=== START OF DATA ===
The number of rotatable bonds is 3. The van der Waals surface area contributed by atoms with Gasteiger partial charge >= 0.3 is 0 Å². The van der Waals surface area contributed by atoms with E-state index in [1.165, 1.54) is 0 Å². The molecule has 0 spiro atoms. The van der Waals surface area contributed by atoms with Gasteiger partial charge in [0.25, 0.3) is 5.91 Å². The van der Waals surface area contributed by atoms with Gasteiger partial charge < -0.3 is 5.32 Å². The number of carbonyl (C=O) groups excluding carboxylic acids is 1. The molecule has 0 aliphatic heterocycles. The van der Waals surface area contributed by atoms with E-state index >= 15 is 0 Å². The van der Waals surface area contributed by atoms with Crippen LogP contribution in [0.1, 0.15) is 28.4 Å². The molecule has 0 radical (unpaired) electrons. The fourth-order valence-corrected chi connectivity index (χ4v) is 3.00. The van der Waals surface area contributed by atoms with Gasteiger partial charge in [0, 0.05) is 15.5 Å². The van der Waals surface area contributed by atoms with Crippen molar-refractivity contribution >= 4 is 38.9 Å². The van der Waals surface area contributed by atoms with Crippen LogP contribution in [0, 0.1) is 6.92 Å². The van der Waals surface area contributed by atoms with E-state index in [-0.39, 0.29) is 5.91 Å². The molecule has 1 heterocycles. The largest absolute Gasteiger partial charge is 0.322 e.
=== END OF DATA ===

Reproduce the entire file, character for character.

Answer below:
The number of rotatable bonds is 3. The van der Waals surface area contributed by atoms with Gasteiger partial charge >= 0.3 is 0 Å². The van der Waals surface area contributed by atoms with E-state index in [1.165, 1.54) is 0 Å². The molecule has 0 spiro atoms. The van der Waals surface area contributed by atoms with Gasteiger partial charge in [0.25, 0.3) is 5.91 Å². The van der Waals surface area contributed by atoms with Gasteiger partial charge < -0.3 is 5.32 Å². The number of carbonyl (C=O) groups excluding carboxylic acids is 1. The molecule has 0 aliphatic heterocycles. The van der Waals surface area contributed by atoms with E-state index >= 15 is 0 Å². The van der Waals surface area contributed by atoms with Crippen LogP contribution in [0.1, 0.15) is 28.4 Å². The molecule has 0 radical (unpaired) electrons. The fourth-order valence-corrected chi connectivity index (χ4v) is 3.00. The van der Waals surface area contributed by atoms with Gasteiger partial charge in [0, 0.05) is 15.5 Å². The van der Waals surface area contributed by atoms with Crippen molar-refractivity contribution >= 4 is 38.9 Å². The van der Waals surface area contributed by atoms with Crippen LogP contribution in [0, 0.1) is 6.92 Å². The van der Waals surface area contributed by atoms with E-state index in [-0.39, 0.29) is 5.91 Å². The molecule has 1 heterocycles. The largest absolute Gasteiger partial charge is 0.322 e.